A CHANGE OF PLANS

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I was working on a different novel when two things changed my plans.  First, I read on a publishers blog what the big publishers are looking for authors who can produce a book a year of a certain genre.  Since two of the three books I have written have been mysteries, I thought I better work on a mystery. Second: the idea for a sequel for my first novel came to me.  The novel I have been working on I will still work on when I run out of ideas for the mystery.  The mystery will be the primary work.  Below is the opening chapter.  It still is raw and needs to be rewritten. I would appreciate any comments.

Chapter 1

           

            The storm came out of nowhere. One moment the sky sparkled with stars and the next a dark curtain of clouds blotted them out. Across the lake a streak of crooked lightning flashed down at the water. Thunder cracked and the wind gushed as if some unseen dam holding it back had burst. In an instant the slight walleye chop which had rippled the water became a boiling pot of wind-churned whitecaps.

            Caught by the wind, the boat swung sharply to starboard as if pulled by some unseen rope. When the boat went sideways the waves splashed over the side and the automatic bilge pump kicked on.

            Cranking the throttle he pointed the bow back into the wind. This was going to be trouble, he thought.  The weather report had said a chance of thunderstorms when he checked it in the afternoon.  He should have checked the weather radar before coming out, but he didn’t have the luxury or the time.  Even his eighteen-foot boat was no match for these conditions.  Running without lights he could actually see better without their glare than if they had been on, but still he couldn’t see.  He was glad.  If he could have seen the lake clearly he knew he would have been scared to death.  Even like this he was more than a little worried. 

            Concentrating on the glow of his fish finder he powered the boat from wave to wave in a bouncing path. The hull crashed into one wave, came off the top of it and banged into the next one–the motor revving between crashes as the propeller lost contact with the lake. Water sprayed him with each bounce. In a moment he was soaked. He had his rain gear stowed in a storage compartment mid-boat, but he didn’t have time to dig it out. If he let go of the tiller for even a moment he would lose control of the boat. He turned his shoulder to the waves and adjusted the trim to try and smooth out the ride. It didn’t help.

            The contour lines on his fish finder showed Lone Goose Bar fast approaching.  He corrected his course and headed out over deeper water. With these waves he’d rip out the motor’s lower unit if he tried to go across the shallow bar. 

            When the boat passed the bar, he angled toward Five-mile Bar.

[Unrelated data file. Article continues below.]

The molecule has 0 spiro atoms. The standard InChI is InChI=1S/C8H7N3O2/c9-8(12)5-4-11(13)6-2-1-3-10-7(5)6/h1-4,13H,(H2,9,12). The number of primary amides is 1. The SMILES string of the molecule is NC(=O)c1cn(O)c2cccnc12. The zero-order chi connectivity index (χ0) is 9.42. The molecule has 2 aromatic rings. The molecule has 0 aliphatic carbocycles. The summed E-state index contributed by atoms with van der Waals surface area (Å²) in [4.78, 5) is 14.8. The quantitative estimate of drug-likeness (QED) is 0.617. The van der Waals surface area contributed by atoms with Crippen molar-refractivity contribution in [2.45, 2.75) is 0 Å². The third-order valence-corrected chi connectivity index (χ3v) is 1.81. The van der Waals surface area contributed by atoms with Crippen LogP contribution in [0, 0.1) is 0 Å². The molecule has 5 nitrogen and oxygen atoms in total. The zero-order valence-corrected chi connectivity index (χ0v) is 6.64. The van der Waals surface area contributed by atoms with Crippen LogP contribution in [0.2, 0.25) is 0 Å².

Halfway between the two bars, over the deepest part of the lake, he throttled the motor down just to the point where it kept the boat from swinging sideways.  

            With one hand on the tiller, he reached forward with his other hand and grabbed the wrist.  He jerked and dragged the body toward him.  For a moment he rested to gain his strength and breath from the exertion. Timing it so he’d be between waves, he let go of the tiller and grabbed underneath both arms.  He heaved the body up until it lay across the starboard gunwale on its waist.  Grabbing the tiller again he straightened the boat out as it started to swing sideways.  When he had the boat facing the waves again, he wrapped the nylon rope around one ankle and quickly tied double granny knot.  He grabbed the tiller and straightened the boat again.  Picking up the cinder block attached to the other end of the rope, he dropped it over the side of the boat.

            The body somersaulted with a splash into the water.

            He gunned the motor and turned the boat around, pointing it back toward shore.  Just as he got it straightened out, the clouds burst.  Rain came down in sheets, until he couldn’t see the lights along the shore.  The bilge pump kicked in and stayed on. He put the boat on the same black trail mark on his fish finder he had made on the way out.  Pea-sized hail started to ting off the boat.  He put his hand over the fish finder’s screen to protect it.  The hail stung his back, hands and face.  He cringed against the pain, but he smiled, too. The rain would wash the blood out of the boat…and everywhere else.

 

The Writing Deputy Website

 In The Sticks Website

 

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About thewritingdeputy

Joel Jurrens was a deputy sheriff for 26 years until he retired in 2013. He has published three novels: In The Sticks, Graves of His Personal Liking and County Ops: The Vengeance of Gable Fitzgerald. He tries to keep his blog light and humorous and sometimes downright silly.
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